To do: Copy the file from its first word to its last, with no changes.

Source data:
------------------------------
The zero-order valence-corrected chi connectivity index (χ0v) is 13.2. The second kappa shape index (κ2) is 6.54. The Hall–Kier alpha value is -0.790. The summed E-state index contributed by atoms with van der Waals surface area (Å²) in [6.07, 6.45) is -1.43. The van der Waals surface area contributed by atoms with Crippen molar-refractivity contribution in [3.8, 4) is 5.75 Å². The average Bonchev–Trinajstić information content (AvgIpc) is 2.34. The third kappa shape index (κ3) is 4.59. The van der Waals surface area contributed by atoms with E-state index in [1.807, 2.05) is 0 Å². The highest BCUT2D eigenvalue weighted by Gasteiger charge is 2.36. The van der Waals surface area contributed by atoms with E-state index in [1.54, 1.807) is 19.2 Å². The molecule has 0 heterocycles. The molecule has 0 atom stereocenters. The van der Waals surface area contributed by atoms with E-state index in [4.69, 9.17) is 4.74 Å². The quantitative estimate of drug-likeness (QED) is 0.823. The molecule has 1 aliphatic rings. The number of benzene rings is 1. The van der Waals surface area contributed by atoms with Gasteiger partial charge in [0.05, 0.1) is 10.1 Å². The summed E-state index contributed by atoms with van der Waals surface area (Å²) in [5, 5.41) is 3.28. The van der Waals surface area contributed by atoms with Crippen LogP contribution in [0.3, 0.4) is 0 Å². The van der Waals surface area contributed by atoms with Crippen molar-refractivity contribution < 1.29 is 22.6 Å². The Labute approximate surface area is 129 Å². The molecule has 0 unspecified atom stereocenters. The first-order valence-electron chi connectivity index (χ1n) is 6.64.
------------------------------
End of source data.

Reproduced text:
The zero-order valence-corrected chi connectivity index (χ0v) is 13.2. The second kappa shape index (κ2) is 6.54. The Hall–Kier alpha value is -0.790. The summed E-state index contributed by atoms with van der Waals surface area (Å²) in [6.07, 6.45) is -1.43. The van der Waals surface area contributed by atoms with Crippen molar-refractivity contribution in [3.8, 4) is 5.75 Å². The average Bonchev–Trinajstić information content (AvgIpc) is 2.34. The third kappa shape index (κ3) is 4.59. The van der Waals surface area contributed by atoms with E-state index in [1.807, 2.05) is 0 Å². The highest BCUT2D eigenvalue weighted by Gasteiger charge is 2.36. The van der Waals surface area contributed by atoms with E-state index in [1.54, 1.807) is 19.2 Å². The molecule has 0 heterocycles. The molecule has 0 atom stereocenters. The van der Waals surface area contributed by atoms with E-state index in [4.69, 9.17) is 4.74 Å². The quantitative estimate of drug-likeness (QED) is 0.823. The molecule has 1 aliphatic rings. The number of benzene rings is 1. The van der Waals surface area contributed by atoms with Gasteiger partial charge in [0.05, 0.1) is 10.1 Å². The summed E-state index contributed by atoms with van der Waals surface area (Å²) in [5, 5.41) is 3.28. The van der Waals surface area contributed by atoms with Crippen LogP contribution in [0.3, 0.4) is 0 Å². The van der Waals surface area contributed by atoms with Crippen molar-refractivity contribution < 1.29 is 22.6 Å². The Labute approximate surface area is 129 Å². The molecule has 0 unspecified atom stereocenters. The first-order valence-electron chi connectivity index (χ1n) is 6.64.